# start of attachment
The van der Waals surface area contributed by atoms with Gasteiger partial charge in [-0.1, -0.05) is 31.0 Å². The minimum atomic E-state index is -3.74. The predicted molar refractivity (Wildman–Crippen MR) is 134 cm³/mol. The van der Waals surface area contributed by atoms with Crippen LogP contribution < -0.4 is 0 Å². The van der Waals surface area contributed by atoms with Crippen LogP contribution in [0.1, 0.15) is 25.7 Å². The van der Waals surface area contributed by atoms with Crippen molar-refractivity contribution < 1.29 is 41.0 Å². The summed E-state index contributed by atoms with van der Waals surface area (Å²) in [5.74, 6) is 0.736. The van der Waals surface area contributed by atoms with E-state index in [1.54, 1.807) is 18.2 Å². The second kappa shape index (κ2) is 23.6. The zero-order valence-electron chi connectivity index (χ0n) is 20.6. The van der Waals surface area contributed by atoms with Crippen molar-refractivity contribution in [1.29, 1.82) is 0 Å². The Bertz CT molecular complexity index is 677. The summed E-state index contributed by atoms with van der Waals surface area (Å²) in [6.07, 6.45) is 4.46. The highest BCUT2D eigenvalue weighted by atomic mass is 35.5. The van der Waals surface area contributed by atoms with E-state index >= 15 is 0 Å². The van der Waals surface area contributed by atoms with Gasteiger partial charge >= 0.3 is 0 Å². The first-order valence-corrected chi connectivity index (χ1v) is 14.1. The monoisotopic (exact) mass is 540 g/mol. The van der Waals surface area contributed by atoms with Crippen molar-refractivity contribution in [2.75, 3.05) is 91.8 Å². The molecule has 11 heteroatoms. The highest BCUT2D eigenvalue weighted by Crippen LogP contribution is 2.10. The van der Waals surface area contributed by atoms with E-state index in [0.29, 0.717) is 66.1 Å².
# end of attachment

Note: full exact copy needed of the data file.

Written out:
The van der Waals surface area contributed by atoms with Gasteiger partial charge in [-0.1, -0.05) is 31.0 Å². The minimum atomic E-state index is -3.74. The predicted molar refractivity (Wildman–Crippen MR) is 134 cm³/mol. The van der Waals surface area contributed by atoms with Crippen LogP contribution < -0.4 is 0 Å². The van der Waals surface area contributed by atoms with Crippen LogP contribution in [0.1, 0.15) is 25.7 Å². The van der Waals surface area contributed by atoms with Crippen molar-refractivity contribution < 1.29 is 41.0 Å². The summed E-state index contributed by atoms with van der Waals surface area (Å²) in [5.74, 6) is 0.736. The van der Waals surface area contributed by atoms with E-state index in [1.54, 1.807) is 18.2 Å². The second kappa shape index (κ2) is 23.6. The zero-order valence-electron chi connectivity index (χ0n) is 20.6. The van der Waals surface area contributed by atoms with Crippen molar-refractivity contribution in [1.29, 1.82) is 0 Å². The Bertz CT molecular complexity index is 677. The summed E-state index contributed by atoms with van der Waals surface area (Å²) in [6.07, 6.45) is 4.46. The highest BCUT2D eigenvalue weighted by atomic mass is 35.5. The van der Waals surface area contributed by atoms with E-state index >= 15 is 0 Å². The van der Waals surface area contributed by atoms with Gasteiger partial charge >= 0.3 is 0 Å². The first-order valence-corrected chi connectivity index (χ1v) is 14.1. The monoisotopic (exact) mass is 540 g/mol. The van der Waals surface area contributed by atoms with Crippen molar-refractivity contribution in [2.75, 3.05) is 91.8 Å². The molecule has 11 heteroatoms. The highest BCUT2D eigenvalue weighted by Crippen LogP contribution is 2.10. The van der Waals surface area contributed by atoms with E-state index in [0.29, 0.717) is 66.1 Å².